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Roof Rehab Project Challenged by Hurricanes

Friday, August 24, 2018

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Case Study by Jeff Younger Kemper System America Inc.

 

Historic roof rehabilitation projects are not always easy. The historic Charleston Library Society completed a major roof rehabilitation project last year during what became a hyperactive U.S. hurricane season.

Charleston, South Carolina, is no stranger to high winds and heavy rains, so roof waterproofing is critical for protection. In this case, the library, built in 1914, is home to a slice of American history. It is owned by the Charleston Library Society, the third oldest private library organization in the U.S., whose archives encompass an extensive array of southern colonial newspapers; more than 14,500 rare books; 470 maps and plats; and 400 manuscript collections including letters from George Washington, Robert E. Lee, Charles Pinckney and John C. Calhoun.

Images courtesy of the author

The historic Charleston Library Society completed a major roof rehabilitation project last year during what became a hyperactive U.S. hurricane season.

The design phase of the rehab project began in 2016 after the Society retained Applied Building Sciences Inc., of Charleston, to assess the structure and the building envelope. ABS offers cross-disciplinary expertise spanning engineering, architecture, materials and the building envelope, and provides comprehensive services in the southeast. The roof was identified as the priority for Phase 1 of the rehabilitation. The full 10-month project was completed in February of this year, but work needed to temporarily halt last fall after Hurricane Irma flooded downtown Charleston and Hurricane Maria threatened a repeat.

One of the most pressing issues for the design team was a low-slope roof at the back of the library, covered with an acrylic single-ply membrane on top of many decades worth of archaic built-up roofing. Water had become entrapped in the built-up layers and was beginning to damage interior finishes after wet weather.

The main roof at the front of the building includes a parapet surrounding a slate hip roof with a skylight along the ridge. The parapets required rehabilitation and waterproofing protection especially at the roof transition and on top. The copings were terracotta covered with a piecemeal conglomerate of aged coatings and reinforced membranes. A built-in gutter, a trough that extends from the face of the parapets to the eaves of the hip roof, was also a concern. It contained layers of copper flashings and liquid-applied coatings installed over many decades.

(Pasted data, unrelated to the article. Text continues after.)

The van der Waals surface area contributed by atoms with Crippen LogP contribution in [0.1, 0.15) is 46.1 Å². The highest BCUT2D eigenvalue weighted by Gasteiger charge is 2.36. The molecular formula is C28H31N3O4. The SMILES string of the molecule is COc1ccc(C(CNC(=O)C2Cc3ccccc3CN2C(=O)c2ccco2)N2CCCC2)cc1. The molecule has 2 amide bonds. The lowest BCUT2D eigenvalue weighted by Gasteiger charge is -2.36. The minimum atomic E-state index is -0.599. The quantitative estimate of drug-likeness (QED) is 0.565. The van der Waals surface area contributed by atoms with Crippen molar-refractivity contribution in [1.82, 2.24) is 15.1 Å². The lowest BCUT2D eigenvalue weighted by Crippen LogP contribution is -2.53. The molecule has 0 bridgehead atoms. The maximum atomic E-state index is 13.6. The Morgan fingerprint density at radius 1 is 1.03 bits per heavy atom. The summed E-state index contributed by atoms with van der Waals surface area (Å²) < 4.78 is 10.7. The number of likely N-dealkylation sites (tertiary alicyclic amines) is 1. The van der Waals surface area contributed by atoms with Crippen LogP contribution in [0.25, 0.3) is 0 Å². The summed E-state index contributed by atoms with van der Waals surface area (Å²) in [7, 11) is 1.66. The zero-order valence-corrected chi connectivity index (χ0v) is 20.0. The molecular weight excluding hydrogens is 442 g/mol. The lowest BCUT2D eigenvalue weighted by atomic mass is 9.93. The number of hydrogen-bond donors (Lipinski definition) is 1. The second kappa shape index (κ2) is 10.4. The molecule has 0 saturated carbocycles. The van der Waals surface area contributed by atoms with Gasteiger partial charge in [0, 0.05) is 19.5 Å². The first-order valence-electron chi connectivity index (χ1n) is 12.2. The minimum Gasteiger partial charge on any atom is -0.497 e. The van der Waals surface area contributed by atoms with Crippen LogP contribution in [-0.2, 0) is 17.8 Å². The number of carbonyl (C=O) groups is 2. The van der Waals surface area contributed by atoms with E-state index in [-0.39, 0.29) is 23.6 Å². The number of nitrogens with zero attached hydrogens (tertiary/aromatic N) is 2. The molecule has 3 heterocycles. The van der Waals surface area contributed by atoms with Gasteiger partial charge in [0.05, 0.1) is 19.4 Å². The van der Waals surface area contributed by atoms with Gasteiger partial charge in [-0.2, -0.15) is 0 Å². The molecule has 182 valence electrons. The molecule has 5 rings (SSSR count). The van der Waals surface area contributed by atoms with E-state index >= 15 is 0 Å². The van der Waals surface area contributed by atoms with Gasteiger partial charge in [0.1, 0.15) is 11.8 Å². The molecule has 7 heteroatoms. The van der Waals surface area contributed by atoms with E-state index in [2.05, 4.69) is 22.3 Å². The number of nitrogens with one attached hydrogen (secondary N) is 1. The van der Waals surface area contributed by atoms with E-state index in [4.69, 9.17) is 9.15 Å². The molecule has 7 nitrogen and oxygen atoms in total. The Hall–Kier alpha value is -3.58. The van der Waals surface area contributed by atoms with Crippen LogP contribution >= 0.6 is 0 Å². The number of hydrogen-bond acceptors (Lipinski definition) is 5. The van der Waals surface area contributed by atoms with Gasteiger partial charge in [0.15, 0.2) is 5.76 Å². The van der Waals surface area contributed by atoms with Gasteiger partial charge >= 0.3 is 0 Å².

MONOLITHIC WATERPROOFING

The ABS design team included architect Lauren Ulmer, AIA; registered roof consultant Eddie Polk; and structural engineer Jason Gregorie, PE, CFM, senior structural engineer and partner at ABS.

One of the most pressing issues for the design team was a low-slope roof at the back of the library, covered with an acrylic single-ply membrane on top of many decades worth of archaic built-up roofing. Water had become entrapped in the built-up layers and was beginning to damage interior finishes after wet weather.

“For the gutter, we first looked at relining it with metal, either stainless steel or copper, but we ultimately chose the liquid-applied membrane from Kemper System because of its monolithic nature,” Gregorie said.

“For the low-sloped roof at the rear, we considered TPO (thermoplastic polyolefin sheet), but again decided to go with the cold liquid-applied membrane. Eventually, it became a no-brainer because we wanted every area to have seamless monolithic protection.”

After initial research on waterproofing materials, Gregorie preferred reinforced polyurethane resins over acrylics and silicones, for durability and perforation resistance. With assistance from Kemper System, he specified the Kemperol Reflect 2K FR, a cool-roof system with a solar reflectance index of 110 that is also Class A fire-rated.

Kemper System educated the ABS design team about a similar project with the Philadelphia Museum of Art and that became an inspiration, Gregorie said.

“The driving force for the library was that we needed a versatile solution to address the varied substrates and surface profiles, the many contours and the intersecting planes. The roof also had tight working spaces and difficult details for the contractor to work through.”

Another important characteristic was that unlike sheet products, which use termination bars, the Kemperol membrane could self-terminate at the top outer edge of the parapet copings.

An insulated Kemperol Reflect 2K FR membrane assembly was applied to the lower roof. For most other areas, including the built-in gutter, the parapet coping and the lower part of the parapet wall, Kemperol 2K FR was applied over native masonry, terracotta and concrete substrates without insulation or cement board.